[Haskell-beginners] Padding List with Zeros
Daniel Fischer
daniel.is.fischer at web.de
Wed Sep 15 15:12:09 EDT 2010
On Wednesday 15 September 2010 20:24:09, Hein Hundal wrote:
> On Wed, 15 Sep 2010 16:23:49, Daniel Fischer wrote:
> > On Wednesday 15 September 2010 15:15:49, Henry Olders wrote:
> > > On 2010-09-14, at 19:35 , Lorenzo Isella wrote:
> > > > Dear All,
> > > > I still have to find my way with immutable lists and list
> > > > comprehension. Consider the following lists
> > > >
> > > > A=[0,10,20,30,40,50]
> > > > B=[0,10,50] (i.e. B is a subset of list A; list A is
> > > > already ordered in increasing order and so is B).
> > > > C=[2,1,-5] i.e. there is a corresponding element in C for every
> > > > element in B.
> > > >
> > > > Now, I would like to define a new list D having length equal
> > > > to the length of A. The elements of D in the position of the
> > > > elements of A in common with B are equal to the corresponding
> > > > entries in C, whereas the other ones are zero i.e.
> > > > D=[2,1,0,0,0,-5]. How can I achieve that? The first thought
> > > > that comes to my mind is to define a list of zeros which I
> > > > would modify according to my needs, but that is not allowed...
>
> Yes, that is not allowed. First thing I thought of also.
>
> > > > Many thanks
> > > >
> > > > Lorenzo
> > >
> > > Being a real Haskell newby, I can figure out a one-line solution in
> > > Python, but I don't know how to do something similar in Haskell, or
> > > even if it's possible. Please correct me if I'm wrong, but there
> > > does not seem to be a dictionary type in Haskell, and I am not aware
> > > of how to specify an inline if...else inside a list comprehension. I
> > > would really appreciate it if someone could show me how to do
> > > something similar to this Python statement in Haskell.
> >
> >import Data.Maybe
> >
> > > >>> A=[0,10,20,30,40,50]
> > > >>> B=[0,10,50]
> > > >>> C=[2,1,-5]
> >
> > These have to be lowercase in Haskell, of course :)
> >
> > > >>> [dict(zip(B,C))[a] if a in B else 0 for a in A]
> >
> > map (fromMaybe 0 . (`lookup` zip b c)) a
> >
> > or, as a list comprehension,
> >
> > [fromMaybe 0 (lookup v dic) | let dic = zip b c, v <- a]
> >
> > Slightly more verbose than the Python.
> >
> > But this doesn't deal with multiple entries (istr that was
> > mentioned previously in this thread), for
> >
> > a = [0, 10, 10, 20, 30 , 40, 50]
> > b = [0, 10, 10, 50]
> > c = [2, 1, 3, -5]
> >
> > neither would produce
> >
> > [2, 1, 3, 0, 0, 0, -5]
> >
> > which I believe would be the desired behavior.
> >
> > > [2, 1, 0, 0, 0, -5]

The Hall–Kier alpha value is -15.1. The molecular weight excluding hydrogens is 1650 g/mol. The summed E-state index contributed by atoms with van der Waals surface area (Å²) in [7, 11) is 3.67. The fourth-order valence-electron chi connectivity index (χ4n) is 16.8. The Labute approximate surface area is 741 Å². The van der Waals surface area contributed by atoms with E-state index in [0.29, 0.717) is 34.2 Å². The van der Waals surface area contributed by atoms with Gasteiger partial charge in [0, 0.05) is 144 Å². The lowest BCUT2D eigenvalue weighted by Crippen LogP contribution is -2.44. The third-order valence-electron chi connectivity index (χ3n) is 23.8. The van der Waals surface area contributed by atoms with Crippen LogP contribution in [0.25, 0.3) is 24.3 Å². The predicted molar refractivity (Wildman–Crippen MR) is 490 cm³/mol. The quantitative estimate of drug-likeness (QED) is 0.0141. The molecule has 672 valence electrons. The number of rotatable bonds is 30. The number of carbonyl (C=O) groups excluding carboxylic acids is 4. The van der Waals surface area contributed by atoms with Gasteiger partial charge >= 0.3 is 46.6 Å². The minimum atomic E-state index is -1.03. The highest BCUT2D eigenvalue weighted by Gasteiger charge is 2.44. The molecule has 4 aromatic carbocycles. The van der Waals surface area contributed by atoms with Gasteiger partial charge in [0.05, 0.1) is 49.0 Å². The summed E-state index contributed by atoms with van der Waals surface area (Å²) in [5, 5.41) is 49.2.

> > >
> > > Henry
>
> I love the map solution and the lookup solutions--very concise. Someday
> perhaps those will occur to me when I look at these problems.
>
> Here is my (extremely) verbose beginner solution. I think this solution
> is linear time and it returns the "desired behavior" in Daniel's post.
>
> -- indices v1 v2
> -- find the elemIndex of v2's elements in v1
> -- almost equivalent to (map (flip elemIndex v1) v2)
> --
> indices v1 v2 = indices' 0 v1 v2
> indices' iOff (x:xs) (y:ys)
>
> | x < y = indices' (iOff+1) xs (y:ys)
> | x ==y = iOff:(indices' (iOff+1) xs ys)
> | x > y = error "indicies:: elem not found"
>
> indices' _ _ [] = []
> indices' _ [] (y:ys) = error "indices:: elem not found"
>
>
> -- makevec 0 indices values
> -- returns a vector with values filled in at the indices given
> --
> makevec _ [] _ = []
> makevec _ _ [] = error "makevec:: "
> makevec iOffSet (i:is) (x:xs)
>
> | iOffSet < i = replicate (i-iOffSet) 0 ++ makevec i (i:is) (x:xs)
> | iOffSet ==i = x:(makevec (iOffSet+1) is xs)
> | iOffSet > i = error "makevec error"
>
> hisfunc :: [Integer] -> [Integer] -> [Integer] -> [Integer]
> hisfunc a b c = let front = makevec 0 (indices a b) c
> in front ++ replicate (length a - length front) 0
>
>
> test1 = hisfunc a b c
> test2 = hisfunc (a++[70, 90]) b c
> test3 = hisfunc (a++[70, 90]) (b++[70]) (c++[-14])
> test4 = hisfunc [0,10,10,20,30,40,50] [0,10,10,50] [2,1,3,-5]
Somewhat simpler in one go:
-- Preconditions:
-- length bs == length cs
-- as and bs are sorted
-- bs is a sublist of as
expand :: (Ord a, Num a) => [a] -> [a] -> [a] -> [a]
expand as [] _ = map (const 0) as
expand (a:as) bbs@(b:bs) ccs@(c:cs)
| a < b = 0 : expand as bbs ccs
| otherwise = c : expand as bs cs
expand _ _ _ = []
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